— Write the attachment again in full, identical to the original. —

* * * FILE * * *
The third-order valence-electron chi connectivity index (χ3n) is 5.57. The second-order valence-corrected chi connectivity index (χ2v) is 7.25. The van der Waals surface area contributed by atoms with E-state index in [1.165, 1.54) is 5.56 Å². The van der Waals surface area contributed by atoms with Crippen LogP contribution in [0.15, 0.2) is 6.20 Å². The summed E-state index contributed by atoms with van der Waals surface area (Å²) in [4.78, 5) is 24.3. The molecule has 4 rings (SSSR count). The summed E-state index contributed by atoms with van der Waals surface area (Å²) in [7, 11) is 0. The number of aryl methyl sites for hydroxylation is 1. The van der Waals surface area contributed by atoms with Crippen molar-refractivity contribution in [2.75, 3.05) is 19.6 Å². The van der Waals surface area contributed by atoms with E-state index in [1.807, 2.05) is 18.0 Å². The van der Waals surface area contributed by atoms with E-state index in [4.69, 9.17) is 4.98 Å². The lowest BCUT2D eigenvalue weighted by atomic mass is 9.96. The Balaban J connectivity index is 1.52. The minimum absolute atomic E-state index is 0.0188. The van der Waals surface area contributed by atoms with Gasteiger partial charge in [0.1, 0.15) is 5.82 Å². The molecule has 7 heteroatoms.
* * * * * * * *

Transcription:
The third-order valence-electron chi connectivity index (χ3n) is 5.57. The second-order valence-corrected chi connectivity index (χ2v) is 7.25. The van der Waals surface area contributed by atoms with E-state index in [1.165, 1.54) is 5.56 Å². The van der Waals surface area contributed by atoms with Crippen LogP contribution in [0.15, 0.2) is 6.20 Å². The summed E-state index contributed by atoms with van der Waals surface area (Å²) in [4.78, 5) is 24.3. The molecule has 4 rings (SSSR count). The summed E-state index contributed by atoms with van der Waals surface area (Å²) in [7, 11) is 0. The number of aryl methyl sites for hydroxylation is 1. The van der Waals surface area contributed by atoms with Crippen molar-refractivity contribution in [2.75, 3.05) is 19.6 Å². The van der Waals surface area contributed by atoms with E-state index in [1.807, 2.05) is 18.0 Å². The van der Waals surface area contributed by atoms with E-state index in [4.69, 9.17) is 4.98 Å². The lowest BCUT2D eigenvalue weighted by atomic mass is 9.96. The Balaban J connectivity index is 1.52. The minimum absolute atomic E-state index is 0.0188. The van der Waals surface area contributed by atoms with Gasteiger partial charge in [0.1, 0.15) is 5.82 Å². The molecule has 7 heteroatoms.